Restorative Justice can be used for any crime where there is an identifiable victim and offender, as long as both parties agree to take part. Victim led Restorative Justice is available for all offences, however we cannot accept offender-led referrals for domestic abuse or sexual violence.
If a case goes to court then sentencing is always up to the Judge who is regulated by sentencing guidelines. Restorative Justice has no impact on sentencing decisions as the judge is the only person who can decide on the appropriate sentence for the crime that the offender has committed.
A parole board may be advised that an offender has participated in a restorative process however, the restorative work will be a very small part of the dossier provided for a parole board to consider when making their decisions.
Restorative Justice can be done both directly and indirectly. Direct Restorative Justice involves a face-to-face conference. If a victim or offender would prefer not to, or are unable to meet face-to-face, Indirect Restorative Justice can be facilitated through phone calls, video calls, letter writing, emails, or passing on messages through a third party.
Restorative Justice can sometimes involve forgiveness, but it doesn’t have to and it’s not expected to.
For some victims and survivors who engage in Restorative Justice, it is important to them that the offender takes full responsibility and is remorseful. However, there are some victims who engage in Restorative Justice because they just want an opportunity to tell the offender how the crime impacted them, and for the offender to think about the consequences of their actions.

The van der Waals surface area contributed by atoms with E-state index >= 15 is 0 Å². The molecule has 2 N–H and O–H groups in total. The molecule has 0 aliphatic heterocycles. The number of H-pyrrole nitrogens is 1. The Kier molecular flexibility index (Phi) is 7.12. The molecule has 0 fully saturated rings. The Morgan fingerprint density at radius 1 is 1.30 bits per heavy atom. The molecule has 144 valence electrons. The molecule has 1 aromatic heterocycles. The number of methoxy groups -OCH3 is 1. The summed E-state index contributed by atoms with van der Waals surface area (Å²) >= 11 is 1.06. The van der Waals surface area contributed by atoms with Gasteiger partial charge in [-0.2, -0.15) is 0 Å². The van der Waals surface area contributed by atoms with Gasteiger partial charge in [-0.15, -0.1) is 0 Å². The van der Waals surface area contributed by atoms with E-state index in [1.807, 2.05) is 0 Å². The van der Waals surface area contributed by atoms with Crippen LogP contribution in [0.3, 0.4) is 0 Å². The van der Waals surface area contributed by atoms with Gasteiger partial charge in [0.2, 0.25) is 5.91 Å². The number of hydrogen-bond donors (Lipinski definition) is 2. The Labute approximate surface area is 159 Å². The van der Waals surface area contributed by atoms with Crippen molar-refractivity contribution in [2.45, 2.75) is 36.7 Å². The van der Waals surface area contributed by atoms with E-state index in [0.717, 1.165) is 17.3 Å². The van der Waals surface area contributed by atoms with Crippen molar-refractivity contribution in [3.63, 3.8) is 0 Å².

Both victims and offenders can self refer if they are interested in pursuing Restorative Justice. Victim referrals can also come from Victim Support or Victim Liaison Officers, support agencies and GPs. Offender referrals can come from police, probation, or prison officers.
It’s free to take part in Restorative Justice with us.
All Restorative processes are trauma informed and facilitated by trained professionals, known as Restorative Justice Practitioners who work with both parties in every step of the process to prepare and manage safety for everyone.
Restorative Justice helps offenders to see the impact of their actions.
It allows offenders the opportunity to apologise and explain.
It gives them the opportunity to make amends where possible.
It helps the offender put the crime behind them.
It reduces reoffending rates by 14%.
Restorative Justice can reduce victim’s symptoms of stress, anxiety, depression, and PTSD after a crime takes place.
It empowers victims and gives them a chance to have their voice heard, taking back control.
It allows them the opportunity to ask any questions they might have about the crime, e.g ‘why me?’, ‘did you target me specifically?’.
It helps the victim put the crime behind them.
Restorative Justice is a completely voluntary process for both victim and offender. You can change your mind at any time throughout the process, either by opting out or opting in.
Restorative Justice has to be voluntary for both victims and offenders. If the offender decides that they do not want to take part in a Restorative Justice process, our team will talk with you about what other support is available and how you can access it if you wish to.